Monday, March 7, 2011

The Life and Soul of True Religion

Lately much of my personal study time has consisted of studying the Great Awakening of the 1700’s. During this time many souls were awakened to the glory, majesty and beauty of God as well as the horrible, wretched and completely vile state of their sinful souls. Now, if the combination of these two compounds did not create an explosion large enough to shake the souls of men; the addition of the good news that such a holy, perfect, beautiful, and yet inexplicably offended God had sent His Son, Jesus, to forgive, and redeem such miserable creatures, deserving of wrath was the catalyst that resulted in a blast of emotions and change as had not been seen since the time of the Apostles.

Men of all ranks, genders, class and age began to sing themes of “Amazing Grace” before the song was even written, and such was their joy that many of the clergy of the time began to criticize the move of God’s Spirit as being the product of animal passions and mere enthusiasm. Though it is quite true that there was an ungodly, counterfeit faction at the time that delighted in fever-pitched, manufactured emotions rather than the legitimate affections and sorrow that are the natural fallout of such an explosion of God’s majesty, man’s sin and God’s grace; this was but a small faction.

Nevertheless the whole movement was often held in disrepute by many of the ministers of the time. In response to such criticism of the raw affection and sorrow that was bubbling up both in America and across the pond in much of the UK, Jonathan Edwards wrote a work entitled “Thoughts on the Revival, &c.” In it he logically, scripturally and passionately (as such was his style) defends such affections in the following manner:

“There are many exercises of the affections that are very flashy, and little to be depended on; and oftentimes a great deal appertains to them, or rather is the effect of them, that has its seat in animal nature, and is very much owing to the constitution and frame of the body; and that which sometimes more especially obtains the name of passion, is nothing solid or substantial. But it is false philosophy to suppose this to be the case with all exercises of affection in the soul, or with all great and high affections; and false divinity to suppose that religious affections do not appertain to the substance and essence of Christianity. On the contrary, it seems to me that the very life and soul of all true religion consists in them.”

Simply put, Edwards is agreeing that not all affections or passions are the product of holy things, but all things that are holy are founded and grounded in great affections--love. Edwards continues with thorough and thunderous argumentation:

“Charity, or divine love, is in Scripture represented as the sum of all of all religion of the heart; but this is only a holy affection. And therefore, in proportion as this is firmly fixed in the soul, and raised to a great height, the more eminent a person is in holiness. Divine love or charity is represented as the sum of all the religion of heaven, and that wherein mainly the religion of the church in its most perfect state on earth shall consist, when knowledge, and tongues, and prophesying shall cease; and therefore the higher this holy affection is raised in the church of God, or in a gracious soul, the more excellent and perfect is the state of the church, or in a particular soul.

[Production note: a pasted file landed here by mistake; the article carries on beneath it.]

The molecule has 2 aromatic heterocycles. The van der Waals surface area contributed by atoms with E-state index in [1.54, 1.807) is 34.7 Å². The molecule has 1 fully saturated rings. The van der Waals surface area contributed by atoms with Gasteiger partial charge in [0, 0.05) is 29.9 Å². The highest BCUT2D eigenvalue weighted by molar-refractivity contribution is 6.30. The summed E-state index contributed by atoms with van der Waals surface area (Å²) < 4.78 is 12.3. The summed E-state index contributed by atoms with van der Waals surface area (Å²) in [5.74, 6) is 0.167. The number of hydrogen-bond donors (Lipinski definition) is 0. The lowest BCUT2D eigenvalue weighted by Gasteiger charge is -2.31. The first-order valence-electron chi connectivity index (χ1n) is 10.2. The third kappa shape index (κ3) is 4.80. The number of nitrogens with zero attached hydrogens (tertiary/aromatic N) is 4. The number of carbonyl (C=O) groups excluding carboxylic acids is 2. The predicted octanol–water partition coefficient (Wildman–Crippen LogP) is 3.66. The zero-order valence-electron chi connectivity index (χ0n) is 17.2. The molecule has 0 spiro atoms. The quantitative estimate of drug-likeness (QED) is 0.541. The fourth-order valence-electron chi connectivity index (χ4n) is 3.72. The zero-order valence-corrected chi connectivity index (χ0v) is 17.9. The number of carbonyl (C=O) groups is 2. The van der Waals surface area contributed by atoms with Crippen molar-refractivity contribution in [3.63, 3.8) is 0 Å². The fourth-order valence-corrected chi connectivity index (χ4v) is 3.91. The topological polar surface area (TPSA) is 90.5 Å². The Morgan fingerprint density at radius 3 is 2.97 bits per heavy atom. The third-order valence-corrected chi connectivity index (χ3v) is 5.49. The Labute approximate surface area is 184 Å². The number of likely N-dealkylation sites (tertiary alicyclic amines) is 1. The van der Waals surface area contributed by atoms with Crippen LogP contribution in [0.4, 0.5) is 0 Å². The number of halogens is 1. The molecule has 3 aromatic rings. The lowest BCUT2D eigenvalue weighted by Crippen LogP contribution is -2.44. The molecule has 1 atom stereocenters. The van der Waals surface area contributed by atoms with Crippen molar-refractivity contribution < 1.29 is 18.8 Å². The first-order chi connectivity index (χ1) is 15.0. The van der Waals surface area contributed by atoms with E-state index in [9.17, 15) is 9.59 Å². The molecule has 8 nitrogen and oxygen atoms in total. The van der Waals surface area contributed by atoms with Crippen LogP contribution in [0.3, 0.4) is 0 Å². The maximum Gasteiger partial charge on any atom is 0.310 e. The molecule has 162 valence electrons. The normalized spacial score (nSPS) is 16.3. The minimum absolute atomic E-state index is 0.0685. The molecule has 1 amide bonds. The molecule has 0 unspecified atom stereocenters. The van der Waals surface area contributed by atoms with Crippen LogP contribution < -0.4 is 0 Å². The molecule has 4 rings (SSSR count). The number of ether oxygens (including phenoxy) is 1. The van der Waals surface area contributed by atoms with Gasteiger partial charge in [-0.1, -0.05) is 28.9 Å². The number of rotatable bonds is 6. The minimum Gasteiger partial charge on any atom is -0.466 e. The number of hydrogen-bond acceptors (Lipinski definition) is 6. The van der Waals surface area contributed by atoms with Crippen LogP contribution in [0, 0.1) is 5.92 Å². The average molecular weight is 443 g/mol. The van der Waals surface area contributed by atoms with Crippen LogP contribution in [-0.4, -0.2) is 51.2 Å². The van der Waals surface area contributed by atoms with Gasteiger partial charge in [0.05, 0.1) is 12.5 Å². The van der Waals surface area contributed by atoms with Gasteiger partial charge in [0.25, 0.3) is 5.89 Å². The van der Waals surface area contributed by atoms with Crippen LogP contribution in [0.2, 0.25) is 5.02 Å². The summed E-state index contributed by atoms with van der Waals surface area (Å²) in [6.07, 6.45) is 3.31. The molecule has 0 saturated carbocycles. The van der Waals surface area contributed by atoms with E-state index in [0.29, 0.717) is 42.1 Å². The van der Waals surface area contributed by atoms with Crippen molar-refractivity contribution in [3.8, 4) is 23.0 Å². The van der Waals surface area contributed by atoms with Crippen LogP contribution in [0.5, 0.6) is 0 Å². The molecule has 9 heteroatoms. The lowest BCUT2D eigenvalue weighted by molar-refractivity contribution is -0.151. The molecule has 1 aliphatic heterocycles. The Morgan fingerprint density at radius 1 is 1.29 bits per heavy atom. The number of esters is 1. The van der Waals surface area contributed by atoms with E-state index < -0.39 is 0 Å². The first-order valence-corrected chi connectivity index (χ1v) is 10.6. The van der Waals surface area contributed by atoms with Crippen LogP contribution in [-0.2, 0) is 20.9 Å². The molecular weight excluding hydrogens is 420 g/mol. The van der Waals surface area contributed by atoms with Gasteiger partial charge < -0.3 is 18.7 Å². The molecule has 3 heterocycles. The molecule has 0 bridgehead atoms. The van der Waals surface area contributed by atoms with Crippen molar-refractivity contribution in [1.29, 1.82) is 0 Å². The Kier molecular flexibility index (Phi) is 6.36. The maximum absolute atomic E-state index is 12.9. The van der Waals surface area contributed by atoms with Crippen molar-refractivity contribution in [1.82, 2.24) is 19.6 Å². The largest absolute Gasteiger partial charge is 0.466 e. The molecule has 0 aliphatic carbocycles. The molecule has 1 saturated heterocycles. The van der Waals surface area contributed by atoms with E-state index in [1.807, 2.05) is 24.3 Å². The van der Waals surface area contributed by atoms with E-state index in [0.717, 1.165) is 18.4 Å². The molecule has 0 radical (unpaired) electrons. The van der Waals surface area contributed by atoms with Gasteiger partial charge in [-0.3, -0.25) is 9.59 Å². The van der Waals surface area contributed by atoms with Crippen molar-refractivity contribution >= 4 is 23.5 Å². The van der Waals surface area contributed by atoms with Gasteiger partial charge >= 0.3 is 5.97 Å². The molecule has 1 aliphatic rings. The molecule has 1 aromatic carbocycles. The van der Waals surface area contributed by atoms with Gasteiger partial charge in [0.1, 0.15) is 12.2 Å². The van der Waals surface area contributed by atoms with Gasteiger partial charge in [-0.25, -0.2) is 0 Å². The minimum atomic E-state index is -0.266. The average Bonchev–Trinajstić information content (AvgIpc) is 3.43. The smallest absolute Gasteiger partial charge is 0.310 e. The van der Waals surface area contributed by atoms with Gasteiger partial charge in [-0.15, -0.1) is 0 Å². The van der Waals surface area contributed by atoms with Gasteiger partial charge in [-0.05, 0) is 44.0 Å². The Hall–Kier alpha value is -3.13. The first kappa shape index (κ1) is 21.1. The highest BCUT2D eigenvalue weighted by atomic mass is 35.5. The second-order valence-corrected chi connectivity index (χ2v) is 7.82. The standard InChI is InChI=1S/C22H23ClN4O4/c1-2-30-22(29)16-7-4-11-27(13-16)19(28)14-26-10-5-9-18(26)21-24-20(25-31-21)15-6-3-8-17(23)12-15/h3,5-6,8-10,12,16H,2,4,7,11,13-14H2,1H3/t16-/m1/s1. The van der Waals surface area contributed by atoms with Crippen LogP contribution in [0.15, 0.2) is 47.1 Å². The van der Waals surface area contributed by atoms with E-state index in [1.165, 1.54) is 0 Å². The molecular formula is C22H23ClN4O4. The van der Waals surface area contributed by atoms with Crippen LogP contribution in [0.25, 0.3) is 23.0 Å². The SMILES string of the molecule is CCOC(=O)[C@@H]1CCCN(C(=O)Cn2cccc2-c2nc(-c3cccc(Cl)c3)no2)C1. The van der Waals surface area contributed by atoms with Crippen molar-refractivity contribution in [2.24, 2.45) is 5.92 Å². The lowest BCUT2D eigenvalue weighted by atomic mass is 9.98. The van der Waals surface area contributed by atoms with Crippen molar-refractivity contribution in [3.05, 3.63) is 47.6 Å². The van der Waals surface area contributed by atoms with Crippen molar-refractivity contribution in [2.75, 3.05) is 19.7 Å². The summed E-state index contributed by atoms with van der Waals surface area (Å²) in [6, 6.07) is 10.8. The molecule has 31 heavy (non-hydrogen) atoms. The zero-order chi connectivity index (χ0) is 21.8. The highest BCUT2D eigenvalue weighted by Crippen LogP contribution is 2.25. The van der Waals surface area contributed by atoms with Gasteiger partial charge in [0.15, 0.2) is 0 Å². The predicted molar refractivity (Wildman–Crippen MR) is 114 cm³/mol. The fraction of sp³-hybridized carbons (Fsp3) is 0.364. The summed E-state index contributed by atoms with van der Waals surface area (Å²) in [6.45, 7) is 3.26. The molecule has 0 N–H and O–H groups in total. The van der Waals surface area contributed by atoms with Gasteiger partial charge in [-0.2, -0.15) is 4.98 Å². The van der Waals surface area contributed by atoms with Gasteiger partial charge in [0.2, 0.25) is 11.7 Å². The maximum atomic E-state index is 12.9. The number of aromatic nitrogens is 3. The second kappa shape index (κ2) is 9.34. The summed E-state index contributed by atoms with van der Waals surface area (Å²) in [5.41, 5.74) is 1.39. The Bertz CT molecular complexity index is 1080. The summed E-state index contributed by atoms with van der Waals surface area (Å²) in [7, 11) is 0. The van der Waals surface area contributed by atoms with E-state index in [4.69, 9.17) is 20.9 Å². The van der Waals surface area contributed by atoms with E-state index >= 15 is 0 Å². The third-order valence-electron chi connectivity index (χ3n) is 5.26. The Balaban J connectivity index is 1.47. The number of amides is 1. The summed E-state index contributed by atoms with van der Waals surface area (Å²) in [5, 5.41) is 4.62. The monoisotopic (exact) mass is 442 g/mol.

If we take the Scriptures for our rule, then the greater and higher our exercise of love to God, delight and complacency in him, desires and longings after him, delight in his children, love to mankind, brokenness of heart, abhorrence of sin, self-abhorrence for it; the more we have of the peace of God which passeth all understanding; and joy in the Holy Ghost, unspeakable and full of glory: the higher our admiring thoughts of God, exulting and glorifying him; so much the higher is Christ’s religion, or that virtue which he and his apostles taught, raised in the soul.

The absence of such great affections and violent movings of love for God, the church and those who do not know him is the cause of much stagnancy in the church. As a result, many seek to stoke the flames of revival with increased theology on one side and so called “miracles” on the other. Both of these are attempting to accomplish something similar--a revelation of God. Unfortunately, however, what ends up happening is that the affections of many are fixated on theology and “miracles” and not God himself.

A true revelation of God must excite the affections of the soul towards God, producing satisfaction in him and him alone. When the gospel is preached in the power of the Holy Spirit, with a mind for revealing the beauty, majesty and holiness of God (displayed especially in Christ’s work of bringing man back into relationship with such ineffable splendor through the forgiveness and pardon of sin) then it is most certainly aimed at and will produce great affection as God works through us to reveal that glory. Words such as “beauty,” and “majesty” are words particularly aimed at invoking awe-filled affection.

If the church desires to see an awakening again in our time, it must understand that the souls of sleeping, dead men and women will only rise so far as our own affections for God rise. The life and soul of our entire faith, and the proclamation of it consists of an unfathomable love for and satisfaction in God through Jesus Christ and the indwelling Spirit.

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